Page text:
Meenakshi: Oh yes, and managed by a professional third party. I would suggest the students should apply for an accomodation as soon as they receive an offer of place from the admissions office. There is a long queue and is given on first come first served basis. There are different types of accomodation and at various cost points. Social events, skill-based learning, outdoor events form part of a regular routine. The sporting facilities, small marketplace and friends near you makes the students' life easy and saves the trouble and expenditure of travelling. It's like one big family.
What is the university doing to help Indian students assimilate better with the culture?
Beverly: The students are met at the airport and taken to their accommodation. Orientation provides the students with information about living in Canberra in general as well as information relating directly to their study. At this point they will meet the International Student Advisors who are located in the Student Centre as well as our International Student Ambassadors. This first week is very important in the life of the student.
There are official events as well as lots of opportunities to socialise and meet other students who will be studying in the same programs. The students will enroll in their subjects in this week and they will meet their Personal Advisor. Their Personal Advisor will be an academic member of their faculty who will be their main point of contact for any questions the student may have. These questions could be academic or otherwise.
If the Personal Advisor cannot help them then they will advise them as to who can help them.
Can students work part-time to earn pocket money?
Beverly: Students can work part time while they are studying and most students choose to do this. Most part-time jobs will be in the areas of retail, restaurants and petrol stations. After some time many students find jobs that relate to the skills that they already have -- for example IT. It is important for students to remember that it is compulsory to pay tax in any job that they do but this ensures that they are being paid correctly. Australia has very strong Industrial Relations Laws and these are in place to protect workers.
Meenakshi: Students can work part time and generally it is at the retail outlets or restaurants and sometimes even with the IT firms. Having said that, I would also like to mention that this should be considered only a "pocket-money" but not the means to fund their studies. Indian students should have the required financial stability to successfully complete their studies with any institute in any part of Australia. The focus should be on their studies so that they get skill-based employment after completion ofthe course. That gives them a better chance to stay back in the country.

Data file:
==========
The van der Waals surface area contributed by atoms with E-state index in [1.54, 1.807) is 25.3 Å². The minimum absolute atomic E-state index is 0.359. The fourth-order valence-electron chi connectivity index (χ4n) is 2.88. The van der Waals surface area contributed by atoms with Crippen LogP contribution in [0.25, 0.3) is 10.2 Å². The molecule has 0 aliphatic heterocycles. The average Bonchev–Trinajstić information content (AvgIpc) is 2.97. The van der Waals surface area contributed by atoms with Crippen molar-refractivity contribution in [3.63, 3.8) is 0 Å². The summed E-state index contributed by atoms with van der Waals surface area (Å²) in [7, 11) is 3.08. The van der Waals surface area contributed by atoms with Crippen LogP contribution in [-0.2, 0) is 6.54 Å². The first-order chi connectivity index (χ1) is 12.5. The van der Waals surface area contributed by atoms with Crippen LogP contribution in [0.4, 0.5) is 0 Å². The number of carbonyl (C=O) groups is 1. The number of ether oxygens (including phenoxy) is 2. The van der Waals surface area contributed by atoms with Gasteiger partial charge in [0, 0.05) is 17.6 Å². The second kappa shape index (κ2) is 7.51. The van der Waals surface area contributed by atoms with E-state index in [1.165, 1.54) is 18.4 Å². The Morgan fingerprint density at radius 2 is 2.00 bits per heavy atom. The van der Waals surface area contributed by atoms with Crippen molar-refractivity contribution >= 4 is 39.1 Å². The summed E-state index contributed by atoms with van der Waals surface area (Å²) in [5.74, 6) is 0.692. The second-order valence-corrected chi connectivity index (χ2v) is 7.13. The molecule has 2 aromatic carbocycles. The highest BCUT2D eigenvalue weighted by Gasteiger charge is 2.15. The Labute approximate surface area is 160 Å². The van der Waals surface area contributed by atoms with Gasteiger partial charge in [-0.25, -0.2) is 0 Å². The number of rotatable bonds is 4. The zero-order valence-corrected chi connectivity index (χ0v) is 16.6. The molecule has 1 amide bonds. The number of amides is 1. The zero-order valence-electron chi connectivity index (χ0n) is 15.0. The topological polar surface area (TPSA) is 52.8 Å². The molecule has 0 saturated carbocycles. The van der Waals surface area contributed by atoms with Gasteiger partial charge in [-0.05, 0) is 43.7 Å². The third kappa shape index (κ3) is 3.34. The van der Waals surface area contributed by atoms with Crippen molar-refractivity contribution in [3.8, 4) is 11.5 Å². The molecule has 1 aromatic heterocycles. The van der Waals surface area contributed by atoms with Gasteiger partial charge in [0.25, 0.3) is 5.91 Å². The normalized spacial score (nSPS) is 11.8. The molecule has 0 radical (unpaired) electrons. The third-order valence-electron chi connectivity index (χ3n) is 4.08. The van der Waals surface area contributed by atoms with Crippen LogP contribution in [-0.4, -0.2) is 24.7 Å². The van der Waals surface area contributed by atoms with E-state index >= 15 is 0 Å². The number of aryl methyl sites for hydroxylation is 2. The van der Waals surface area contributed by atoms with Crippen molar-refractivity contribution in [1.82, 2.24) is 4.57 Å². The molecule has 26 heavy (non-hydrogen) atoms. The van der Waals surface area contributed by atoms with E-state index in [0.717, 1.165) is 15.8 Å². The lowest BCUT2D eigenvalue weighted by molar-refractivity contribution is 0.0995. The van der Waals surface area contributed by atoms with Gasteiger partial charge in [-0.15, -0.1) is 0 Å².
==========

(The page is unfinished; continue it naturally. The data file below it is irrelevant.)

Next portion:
There is obviously a cultural difference between the two nations. What would you advise an Indian student to help him/her settle in faster and better?
Beverly: The best advice that we can give an Indian student that comes to Canberra to study is to remember that things are not going to be the same as at home and that is partly why they are studying overseas -- to get the international experience. They will need to be open and flexible. They will find that there are many Indians living in Canberra and they will not feel uncomfortable in their new surroundings.
We find that sport and music are two of the activities that help students settle in faster. Get involved, be willing to imbibe the Aussie way of life, but do not lose who you are. Australia has a relaxed life style and things happen in an orderly way. There are no huge crowds to compete with so life will be much "easier going" than what students will be used to in India. Be prepared for "different" while also experiencing "similar". After all both countries have a great love of cricket.
Meenakshi: Flexible is the word, even with the climate that changes frequently in the day. Get involved with your institute's sports and cultural activities. Adapt to the nature and its people. They are very friendly and accomodating and have certain expectations too. It is good to find fellow Indians but be open and mix up with diverse community.
What are the dos and don'ts for an aspiring overseas student before he applies for a study visa?
Beverly: Get organised and do your research. A good counselor in a reputable agency in India will be invaluable to you. Be prepared to take advise from the correct source. Your friends, while meaning well, may not be the best source of information for you. Think carefully about your future and consider the money that you will spend on your education as an investment.
Meenakshi: Choosing the right study visa agent is one of the most important decisions students and their families can make. We at BetterThink help in "career mapping" and choosing the right institute according to the backgrund and interest of a student. The counsellor assesses and recognises the skills before sending an application for offer. Financial investment should be well thought of.
How can BetterThink help the student with the application process?
Beverly: BetterThink has a strong firsthand knowledge of the University of Canberra and is supported by our admissions team to ensure applications are processed as a matter of urgency. It also has access to our faculty staff who can answer more technical questions relating to applications. BT and University of Canberra take a personal interest in ensuring that student experience is a good one from the very first contact that you make.
BetterThink (http://www.tcyonline.com/india/canberra/Canberra.php), the IELTS wing of TCY, counsels students on the various education opportunities available. It offers counselling, guidance on course selection, admission guidance, visa filing and pre-departure counselling.